Verse > Anthologies > Samuel Kettell, ed. > Specimens of American Poetry
Samuel Kettell, ed.  Specimens of American Poetry.  1829.
Wedded Love’s First Home
By James Hall
’T WAS far beyond yon mountains, dear, we plighted vows of love,
The ocean wave was at our feet, the autumn sky above,
The pebbly shore was covered o’er with many a varied shell,
And on the billows’ curling spray, the sunbeams glittering fell.
The storm has vexed that billow oft, and oft that sun hath set,        5
But plighted love remains with us, in peace and lustre yet.
I wiled thee to a lonely haunt, that bashful love might speak,
Where none could hear what love revealed, or see the crimson cheek;
The shore was all deserted, and we wandered there alone,
And not a human step impress’d the sand beach but our own;        10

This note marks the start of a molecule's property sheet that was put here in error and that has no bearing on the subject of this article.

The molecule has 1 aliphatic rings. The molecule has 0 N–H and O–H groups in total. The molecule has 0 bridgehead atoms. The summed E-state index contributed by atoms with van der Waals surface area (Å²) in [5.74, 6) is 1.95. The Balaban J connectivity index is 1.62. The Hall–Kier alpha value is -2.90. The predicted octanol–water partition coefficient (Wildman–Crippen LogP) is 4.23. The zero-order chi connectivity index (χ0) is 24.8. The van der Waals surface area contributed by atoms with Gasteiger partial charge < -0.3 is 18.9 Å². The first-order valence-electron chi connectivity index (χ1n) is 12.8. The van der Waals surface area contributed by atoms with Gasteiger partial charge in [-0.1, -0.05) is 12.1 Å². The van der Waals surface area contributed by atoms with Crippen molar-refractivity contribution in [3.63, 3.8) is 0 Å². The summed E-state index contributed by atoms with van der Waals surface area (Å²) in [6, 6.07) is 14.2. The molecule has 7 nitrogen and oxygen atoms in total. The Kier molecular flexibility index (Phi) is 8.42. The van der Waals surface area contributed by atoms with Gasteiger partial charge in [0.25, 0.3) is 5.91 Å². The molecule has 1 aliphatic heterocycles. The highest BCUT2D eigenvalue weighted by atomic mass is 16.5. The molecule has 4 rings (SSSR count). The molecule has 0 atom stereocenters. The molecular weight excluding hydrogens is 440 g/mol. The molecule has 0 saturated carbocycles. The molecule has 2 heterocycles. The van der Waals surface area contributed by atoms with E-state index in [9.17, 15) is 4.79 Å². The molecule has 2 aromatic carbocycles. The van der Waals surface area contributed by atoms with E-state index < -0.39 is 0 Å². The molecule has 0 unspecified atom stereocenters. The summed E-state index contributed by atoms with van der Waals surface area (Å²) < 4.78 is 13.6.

The footsteps all have vanish’d from the billow beaten strand—
The vows we breathed remain with us—they were not traced in sand.
Far, far, we left the sea-girt shore, endear’d by childhood’s dream,
To seek the humble cot, that smiled by fair Ohio’s stream.
In vain the mountain cliff opposed, the mountain torrent roar’d,        15
For love unfurl’d her silken wing, and o’er each barrier soar’d;
And many a wide domain we passed, and many an ample dome,
But none so bless’d, so dear to us, as wedded love’s first home.
Beyond these mountains, now are all, that e’er we loved or knew,
The long remembered many, and the dearly cherished few;        20
The home of her we value, and the grave of him we mourn,
Are there; and there is all the part to which the heart can turn;
But dearer scenes surround us here, and lovelier joys we trace,
For here is wedded love’s first home—its hallowed resting place.

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